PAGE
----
Poppler also has a pdftotext command. This was the only tool I've found so far that handled PDF extraction well in an instance of having two columns of text. While other tools were printing straight across from left to right or alternating lines of text from the two columns, Poppler put the text together in the right order.

Run the following command:

    pdftotext -htmlmeta "file.pdf" "file.html"

 Replace "file" with the name of the file you want to parse and with the name of the HTML file you want to write your text output to. 
 The `-htmlmeta` option creates an HTML version of the text in your PDF. (This is much less fancy than the previous command and only puts the text in `pre` tags). You should see an HTML file in your directory which you can open to check the results of. Depending on the formatting of your source PDF file, you may find that Poppler is variable in it's effectiveness. You can try running `pdftotext -h` for information on other command options that may improve or worsen your results. 

Using Pandoc to Convert HTML to MediaWiki

(or just about any other format!) Pandoc is a very useful command-line program that converts an input file in just about any format to just about any different output format. Staying inside the same directory, simply run the following command:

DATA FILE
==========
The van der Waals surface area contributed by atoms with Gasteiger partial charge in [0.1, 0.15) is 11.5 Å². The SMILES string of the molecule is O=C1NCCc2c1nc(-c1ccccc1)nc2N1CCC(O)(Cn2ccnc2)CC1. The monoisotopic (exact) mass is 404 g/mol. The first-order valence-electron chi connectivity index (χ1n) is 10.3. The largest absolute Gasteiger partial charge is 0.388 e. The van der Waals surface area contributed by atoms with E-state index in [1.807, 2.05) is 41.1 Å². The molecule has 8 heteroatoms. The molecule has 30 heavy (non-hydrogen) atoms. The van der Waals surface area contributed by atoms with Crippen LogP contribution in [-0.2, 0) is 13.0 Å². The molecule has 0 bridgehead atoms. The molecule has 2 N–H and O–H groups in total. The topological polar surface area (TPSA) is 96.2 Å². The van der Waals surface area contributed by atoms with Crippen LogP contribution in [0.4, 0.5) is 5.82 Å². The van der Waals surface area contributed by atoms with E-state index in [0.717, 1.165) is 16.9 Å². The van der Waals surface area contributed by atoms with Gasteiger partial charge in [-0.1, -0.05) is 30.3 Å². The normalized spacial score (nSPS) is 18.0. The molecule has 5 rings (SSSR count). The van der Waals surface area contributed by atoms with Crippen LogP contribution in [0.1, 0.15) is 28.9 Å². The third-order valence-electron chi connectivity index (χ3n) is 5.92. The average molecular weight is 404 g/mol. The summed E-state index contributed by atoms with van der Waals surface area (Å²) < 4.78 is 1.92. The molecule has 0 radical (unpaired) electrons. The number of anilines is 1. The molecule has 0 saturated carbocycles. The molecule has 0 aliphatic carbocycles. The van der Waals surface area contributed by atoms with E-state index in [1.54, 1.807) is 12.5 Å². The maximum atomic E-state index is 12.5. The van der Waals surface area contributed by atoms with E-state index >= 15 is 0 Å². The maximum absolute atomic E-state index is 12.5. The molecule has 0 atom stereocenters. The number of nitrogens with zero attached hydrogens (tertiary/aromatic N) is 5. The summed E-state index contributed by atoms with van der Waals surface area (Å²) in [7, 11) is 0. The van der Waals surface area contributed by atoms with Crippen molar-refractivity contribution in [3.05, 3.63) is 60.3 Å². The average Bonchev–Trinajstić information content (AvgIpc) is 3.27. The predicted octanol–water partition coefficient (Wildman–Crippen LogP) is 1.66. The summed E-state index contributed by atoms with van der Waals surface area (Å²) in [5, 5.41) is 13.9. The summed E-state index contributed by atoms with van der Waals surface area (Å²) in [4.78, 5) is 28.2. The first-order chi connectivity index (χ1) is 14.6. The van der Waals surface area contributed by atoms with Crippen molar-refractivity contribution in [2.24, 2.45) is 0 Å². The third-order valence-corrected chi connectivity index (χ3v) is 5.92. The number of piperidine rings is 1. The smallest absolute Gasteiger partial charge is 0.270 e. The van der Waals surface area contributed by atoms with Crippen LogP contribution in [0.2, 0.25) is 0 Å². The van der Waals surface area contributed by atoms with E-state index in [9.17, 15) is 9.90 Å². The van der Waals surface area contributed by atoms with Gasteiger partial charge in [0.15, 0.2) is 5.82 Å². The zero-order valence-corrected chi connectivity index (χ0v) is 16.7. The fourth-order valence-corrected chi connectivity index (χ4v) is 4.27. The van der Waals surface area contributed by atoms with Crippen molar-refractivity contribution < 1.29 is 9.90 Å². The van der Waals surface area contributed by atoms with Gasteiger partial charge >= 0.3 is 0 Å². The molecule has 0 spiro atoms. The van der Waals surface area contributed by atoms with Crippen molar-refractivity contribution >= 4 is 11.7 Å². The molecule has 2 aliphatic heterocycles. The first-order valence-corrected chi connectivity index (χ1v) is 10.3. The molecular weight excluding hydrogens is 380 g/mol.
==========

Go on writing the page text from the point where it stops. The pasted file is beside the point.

pandoc file.html -f html -t mediawiki -s -o file.txt

This command simply takes the HTML file and writes it in equivalent MediaWiki format to a txt file. I've provided some breakdown of the parameters for basic usage in case you need to convert to another format.

  • -f The input format of the file.
  • -t The format of the output file.
  • -s Standalone adds a header and footer to the document, rather than producing a document fragment.
  • -o The name of the output file.

For more info on Pandoc, read the user guide.

It is possible you may run into an error with Pandoc, presumably caused by your file being too large. I ran into this error and some fixes can be found here.

Optional: Clean Up Poor Encoding

Depending on your PDF encoding, you may find strange Unicode charecters in your HTML output. This step is intended to clean up this output to the best possible degree of accuracy. ftfy, stands for fixes text for you, and it's a Python library with a command-line interface. We'll be using the command line to clean our files. This step is preformed before using Pandoc.

To install ftfy:

git clone https://github.com/LuminosoInsight/python-ftfy.git
cd python-ftfy
sudo python setup.py install

Or, if you system has pip, pip install ftfy. Note that if you want to use a version of 5.0 (most recent available at time of writing) or later, you need Python 3. I used Python 2.x with ftfy 4.1.1 for this answer. Using the same directory, type the following command:

 ftfy -o file_clean.html --preserve-entities file.html

Optionally, you may include the --guess option to have ftfy guess your encoding, or --encoding if you know your encoding. This may produce better results.